A good year's work


PRESIDENT BUSH and the newly elected Congress are about to enter what history suggests should be their most productive period: that first blast out of the gate into a new term when everyone is brimming with ideas and far enough away from the next election to safely spend political capital on them.

Trouble is, many of the agenda items being bandied about are so impractical and likely to spark so much resistance - a constitutional ban on gay marriage, for example - that they threaten to waste valuable time. Even Mr. Bush's top priority project - a Social Security overhaul - seems premature considering the more pressing work that remains undone.

Here, then, are some proposals for how our national leaders might better occupy themselves in the year ahead:

Balancing the budget: Not in one year, of course, but they could strike an agreement similar to the one adopted in 1997 that would put the budget on a glidepath to balance and reimpose discarded safeguards - such as pay-as-you-go requirements - to make sure balance is reached. Mr. Bush is promising a budget that would cut the $400 billion deficit in half within five years. That's a start, if he comes up with a reasonable plan to achieve it, but not good enough.

Medicare drugs: The health care program for the elderly is facing potential insolvency long before Social Security, and thus deserves attention first. Mr. Bush contends that the task is finished because of the 2003 legislation that added a drug benefit and launched a pilot program to experiment with more managed-care options. But most provisions won't even take effect until next year.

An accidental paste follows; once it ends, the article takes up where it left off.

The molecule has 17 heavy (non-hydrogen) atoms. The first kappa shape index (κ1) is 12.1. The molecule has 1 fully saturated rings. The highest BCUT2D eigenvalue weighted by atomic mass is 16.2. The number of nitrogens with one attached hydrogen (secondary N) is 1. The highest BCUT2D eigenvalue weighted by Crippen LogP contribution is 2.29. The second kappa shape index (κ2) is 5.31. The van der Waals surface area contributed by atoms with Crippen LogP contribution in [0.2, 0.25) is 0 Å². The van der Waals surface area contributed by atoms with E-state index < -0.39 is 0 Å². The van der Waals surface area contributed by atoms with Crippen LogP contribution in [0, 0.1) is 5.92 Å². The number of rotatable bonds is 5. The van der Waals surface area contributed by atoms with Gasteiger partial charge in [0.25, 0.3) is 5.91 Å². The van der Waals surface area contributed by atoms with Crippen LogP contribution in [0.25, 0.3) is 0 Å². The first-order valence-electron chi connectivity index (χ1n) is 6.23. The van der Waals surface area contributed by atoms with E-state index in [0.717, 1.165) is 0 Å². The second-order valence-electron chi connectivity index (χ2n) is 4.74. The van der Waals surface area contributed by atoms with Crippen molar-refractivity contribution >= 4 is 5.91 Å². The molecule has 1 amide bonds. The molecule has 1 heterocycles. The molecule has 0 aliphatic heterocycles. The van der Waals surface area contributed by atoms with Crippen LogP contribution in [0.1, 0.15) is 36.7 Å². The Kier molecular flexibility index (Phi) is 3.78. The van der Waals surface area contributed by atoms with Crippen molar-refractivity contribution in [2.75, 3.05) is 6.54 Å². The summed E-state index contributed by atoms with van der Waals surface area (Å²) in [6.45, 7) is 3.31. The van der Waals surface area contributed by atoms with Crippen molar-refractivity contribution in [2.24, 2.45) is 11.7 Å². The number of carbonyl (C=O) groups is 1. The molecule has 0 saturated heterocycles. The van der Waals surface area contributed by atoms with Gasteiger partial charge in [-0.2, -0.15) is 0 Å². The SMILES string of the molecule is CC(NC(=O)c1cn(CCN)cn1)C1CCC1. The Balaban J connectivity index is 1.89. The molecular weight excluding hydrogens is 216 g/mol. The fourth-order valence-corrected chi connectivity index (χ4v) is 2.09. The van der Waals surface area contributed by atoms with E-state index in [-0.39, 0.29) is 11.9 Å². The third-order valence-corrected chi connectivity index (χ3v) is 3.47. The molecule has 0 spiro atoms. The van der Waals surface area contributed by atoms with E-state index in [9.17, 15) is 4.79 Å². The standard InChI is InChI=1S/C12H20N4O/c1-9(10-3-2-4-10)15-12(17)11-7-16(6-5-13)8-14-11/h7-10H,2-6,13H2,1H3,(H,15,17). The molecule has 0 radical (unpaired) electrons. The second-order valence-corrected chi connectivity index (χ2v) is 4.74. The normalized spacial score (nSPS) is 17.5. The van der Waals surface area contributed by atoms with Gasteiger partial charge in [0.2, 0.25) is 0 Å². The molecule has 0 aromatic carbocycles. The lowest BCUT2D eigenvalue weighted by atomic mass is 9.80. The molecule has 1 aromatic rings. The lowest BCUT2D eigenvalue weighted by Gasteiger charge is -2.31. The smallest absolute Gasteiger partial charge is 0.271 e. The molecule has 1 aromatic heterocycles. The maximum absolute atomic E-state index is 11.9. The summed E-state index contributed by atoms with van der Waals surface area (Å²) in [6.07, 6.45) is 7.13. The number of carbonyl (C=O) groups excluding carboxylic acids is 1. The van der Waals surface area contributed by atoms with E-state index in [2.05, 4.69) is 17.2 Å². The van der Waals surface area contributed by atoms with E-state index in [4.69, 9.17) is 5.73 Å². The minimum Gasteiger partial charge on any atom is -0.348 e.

Meanwhile, Congress could save Medicare and all Americans some money by directing the government to negotiate bulk discounts with pharmaceutical companies. That would likely take steam out of the drive to import drugs from Canada, which at best is only a stopgap solution to the problem of high-cost medicine.

Monitoring homeland security: Now that the national intelligence network has been streamlined to put one official in charge, Congress must cut the clutter out of its process for overseeing the agencies. The Department of Homeland Security alone has been pulled from congressional pillar to post as every little committee and subcommittee demanded a piece of it. None of this kowtowing to Congress serves the interest of homeland security. The House and Senate should give primary jurisdiction to one or two panels each and let the security officials go about their work.

Electricity regulation: Left for dead when the last Congress adjourned was the $19 billion energy bill, which was so loaded with industry subsidies no attempt should be made to revive it. But there are some worthwhile elements that should be pulled out and passed. The most deserving would tighten regulation of the electrical grid with the aim of preventing widespread blackouts such as the one that darkened the Northeast two summers ago.

Not a long list, but such basic housekeeping tasks would help the government function better, and put the country on safer, sounder footing. It would be a good year's work.

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